This is the house that Rembrandt bought, flush with success, for 13,000 guilders (a princely sum) in 1639, and where he lived and worked until 1656, when he declared bankruptcy. He originally chose this house, on what was then the main street of the Jewish Quarter, to experience firsthand the faces he would use in his Old Testament religious paintings. The house interior has been restored with contemporaneous elegant furnishings and artwork in the reception rooms, a collection of rarities that match as closely as possible the descriptions in the inventories made when Rembrandt was forced to sell everything—but it doesn't convey much of the humanity of Rembrandt himself. When he left here, he was not only out of money, but also out of favor with the city after relationships with servant girls following the death of his wife, Saskia. The little etching studio is perhaps the most atmospheric. Littered with tools of the trade, a printing press, and a line hung with drying prints (there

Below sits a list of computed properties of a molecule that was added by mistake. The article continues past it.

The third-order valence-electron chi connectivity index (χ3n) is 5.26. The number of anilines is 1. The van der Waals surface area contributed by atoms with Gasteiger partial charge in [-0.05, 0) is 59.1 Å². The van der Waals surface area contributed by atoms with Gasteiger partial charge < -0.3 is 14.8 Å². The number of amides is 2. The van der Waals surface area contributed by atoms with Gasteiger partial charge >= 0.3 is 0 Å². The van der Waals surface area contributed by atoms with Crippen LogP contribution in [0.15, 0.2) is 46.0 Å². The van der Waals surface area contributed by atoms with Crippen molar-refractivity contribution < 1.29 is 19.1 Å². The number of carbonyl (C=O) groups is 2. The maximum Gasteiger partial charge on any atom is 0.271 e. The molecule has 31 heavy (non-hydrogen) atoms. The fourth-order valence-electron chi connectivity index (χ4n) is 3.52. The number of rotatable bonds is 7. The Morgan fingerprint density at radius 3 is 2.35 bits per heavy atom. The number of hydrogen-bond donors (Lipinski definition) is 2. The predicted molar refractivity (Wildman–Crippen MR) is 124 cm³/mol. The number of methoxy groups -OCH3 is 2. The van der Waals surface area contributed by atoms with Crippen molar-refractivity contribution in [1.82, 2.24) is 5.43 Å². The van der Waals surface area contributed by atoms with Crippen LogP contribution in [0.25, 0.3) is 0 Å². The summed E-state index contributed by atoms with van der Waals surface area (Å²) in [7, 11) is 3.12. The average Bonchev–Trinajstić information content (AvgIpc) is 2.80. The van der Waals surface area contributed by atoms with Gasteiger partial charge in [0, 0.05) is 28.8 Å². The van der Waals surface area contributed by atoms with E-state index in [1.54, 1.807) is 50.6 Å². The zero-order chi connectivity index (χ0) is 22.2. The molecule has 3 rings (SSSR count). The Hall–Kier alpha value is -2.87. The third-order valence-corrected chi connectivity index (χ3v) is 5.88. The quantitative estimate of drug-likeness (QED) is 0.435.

are demonstrations), it's easy to imagine Rembrandt finding respite here, experimenting with form and technique, away from uncomfortable schmoozing for commissions (and loans) in the grander salon. The museum owns a huge collection of etchings–-260 of the 290 he made–-and a changing selection is on permanent display. His magisterial prints Hundred Guilder and Three Crosses show that Rembrandt was almost more revolutionary in his prints than in his paintings, so this collection deserves respectful homage, if not downright devotion, by printmakers today.